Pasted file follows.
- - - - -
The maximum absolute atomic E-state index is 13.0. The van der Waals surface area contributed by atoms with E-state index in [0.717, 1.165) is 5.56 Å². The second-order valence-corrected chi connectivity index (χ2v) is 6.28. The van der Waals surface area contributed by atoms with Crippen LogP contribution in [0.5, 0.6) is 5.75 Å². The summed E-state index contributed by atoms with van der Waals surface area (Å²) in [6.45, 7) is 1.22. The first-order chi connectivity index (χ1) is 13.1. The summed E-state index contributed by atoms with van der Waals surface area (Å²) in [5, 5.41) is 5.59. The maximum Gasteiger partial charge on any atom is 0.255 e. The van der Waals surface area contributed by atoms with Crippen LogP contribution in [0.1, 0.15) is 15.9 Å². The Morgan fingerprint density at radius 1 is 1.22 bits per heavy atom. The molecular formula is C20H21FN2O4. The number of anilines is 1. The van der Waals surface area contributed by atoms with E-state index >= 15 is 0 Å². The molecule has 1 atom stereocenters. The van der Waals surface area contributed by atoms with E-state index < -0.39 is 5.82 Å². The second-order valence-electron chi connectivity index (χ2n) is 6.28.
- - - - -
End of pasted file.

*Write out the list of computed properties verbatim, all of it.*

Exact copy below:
The maximum absolute atomic E-state index is 13.0. The van der Waals surface area contributed by atoms with E-state index in [0.717, 1.165) is 5.56 Å². The second-order valence-corrected chi connectivity index (χ2v) is 6.28. The van der Waals surface area contributed by atoms with Crippen LogP contribution in [0.5, 0.6) is 5.75 Å². The summed E-state index contributed by atoms with van der Waals surface area (Å²) in [6.45, 7) is 1.22. The first-order chi connectivity index (χ1) is 13.1. The summed E-state index contributed by atoms with van der Waals surface area (Å²) in [5, 5.41) is 5.59. The maximum Gasteiger partial charge on any atom is 0.255 e. The van der Waals surface area contributed by atoms with Crippen LogP contribution in [0.1, 0.15) is 15.9 Å². The Morgan fingerprint density at radius 1 is 1.22 bits per heavy atom. The molecular formula is C20H21FN2O4. The number of anilines is 1. The van der Waals surface area contributed by atoms with E-state index >= 15 is 0 Å². The molecule has 1 atom stereocenters. The van der Waals surface area contributed by atoms with E-state index < -0.39 is 5.82 Å². The second-order valence-electron chi connectivity index (χ2n) is 6.28.